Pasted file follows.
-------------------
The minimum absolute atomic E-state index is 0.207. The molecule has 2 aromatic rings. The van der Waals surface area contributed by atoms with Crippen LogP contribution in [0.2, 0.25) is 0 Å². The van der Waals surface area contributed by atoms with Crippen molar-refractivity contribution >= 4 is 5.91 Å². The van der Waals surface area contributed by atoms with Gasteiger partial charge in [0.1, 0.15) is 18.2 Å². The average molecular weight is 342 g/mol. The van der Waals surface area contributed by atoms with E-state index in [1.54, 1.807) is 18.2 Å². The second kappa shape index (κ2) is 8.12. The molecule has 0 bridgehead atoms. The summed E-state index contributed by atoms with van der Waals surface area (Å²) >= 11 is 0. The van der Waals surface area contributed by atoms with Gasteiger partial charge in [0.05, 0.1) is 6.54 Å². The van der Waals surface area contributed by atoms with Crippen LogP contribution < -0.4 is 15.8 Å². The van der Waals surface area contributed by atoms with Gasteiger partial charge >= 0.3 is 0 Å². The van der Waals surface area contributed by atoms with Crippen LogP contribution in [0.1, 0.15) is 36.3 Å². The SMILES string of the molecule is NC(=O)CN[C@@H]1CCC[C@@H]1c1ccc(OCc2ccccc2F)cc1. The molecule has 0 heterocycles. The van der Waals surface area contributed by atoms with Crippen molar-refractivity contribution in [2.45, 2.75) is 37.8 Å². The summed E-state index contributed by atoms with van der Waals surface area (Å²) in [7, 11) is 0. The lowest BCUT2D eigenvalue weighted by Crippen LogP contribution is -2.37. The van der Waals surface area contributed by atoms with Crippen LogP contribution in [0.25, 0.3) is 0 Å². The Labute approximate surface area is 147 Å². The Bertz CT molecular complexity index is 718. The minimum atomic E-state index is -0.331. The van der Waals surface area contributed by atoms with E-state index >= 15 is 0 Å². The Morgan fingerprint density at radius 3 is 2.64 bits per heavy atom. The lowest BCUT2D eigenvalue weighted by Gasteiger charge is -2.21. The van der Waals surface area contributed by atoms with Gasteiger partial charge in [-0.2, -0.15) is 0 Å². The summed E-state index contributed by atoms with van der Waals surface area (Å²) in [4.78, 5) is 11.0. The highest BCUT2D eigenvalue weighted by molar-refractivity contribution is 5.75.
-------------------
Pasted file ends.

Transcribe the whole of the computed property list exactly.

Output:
The minimum absolute atomic E-state index is 0.207. The molecule has 2 aromatic rings. The van der Waals surface area contributed by atoms with Crippen LogP contribution in [0.2, 0.25) is 0 Å². The van der Waals surface area contributed by atoms with Crippen molar-refractivity contribution >= 4 is 5.91 Å². The van der Waals surface area contributed by atoms with Gasteiger partial charge in [0.1, 0.15) is 18.2 Å². The average molecular weight is 342 g/mol. The van der Waals surface area contributed by atoms with E-state index in [1.54, 1.807) is 18.2 Å². The second kappa shape index (κ2) is 8.12. The molecule has 0 bridgehead atoms. The summed E-state index contributed by atoms with van der Waals surface area (Å²) >= 11 is 0. The van der Waals surface area contributed by atoms with Gasteiger partial charge in [0.05, 0.1) is 6.54 Å². The van der Waals surface area contributed by atoms with Crippen LogP contribution < -0.4 is 15.8 Å². The van der Waals surface area contributed by atoms with Gasteiger partial charge >= 0.3 is 0 Å². The van der Waals surface area contributed by atoms with Crippen LogP contribution in [0.1, 0.15) is 36.3 Å². The SMILES string of the molecule is NC(=O)CN[C@@H]1CCC[C@@H]1c1ccc(OCc2ccccc2F)cc1. The molecule has 0 heterocycles. The van der Waals surface area contributed by atoms with Crippen molar-refractivity contribution in [2.45, 2.75) is 37.8 Å². The summed E-state index contributed by atoms with van der Waals surface area (Å²) in [7, 11) is 0. The lowest BCUT2D eigenvalue weighted by Crippen LogP contribution is -2.37. The van der Waals surface area contributed by atoms with Crippen LogP contribution in [0.25, 0.3) is 0 Å². The Labute approximate surface area is 147 Å². The Bertz CT molecular complexity index is 718. The minimum atomic E-state index is -0.331. The van der Waals surface area contributed by atoms with E-state index >= 15 is 0 Å². The Morgan fingerprint density at radius 3 is 2.64 bits per heavy atom. The lowest BCUT2D eigenvalue weighted by Gasteiger charge is -2.21. The van der Waals surface area contributed by atoms with Gasteiger partial charge in [-0.2, -0.15) is 0 Å². The summed E-state index contributed by atoms with van der Waals surface area (Å²) in [4.78, 5) is 11.0. The highest BCUT2D eigenvalue weighted by molar-refractivity contribution is 5.75.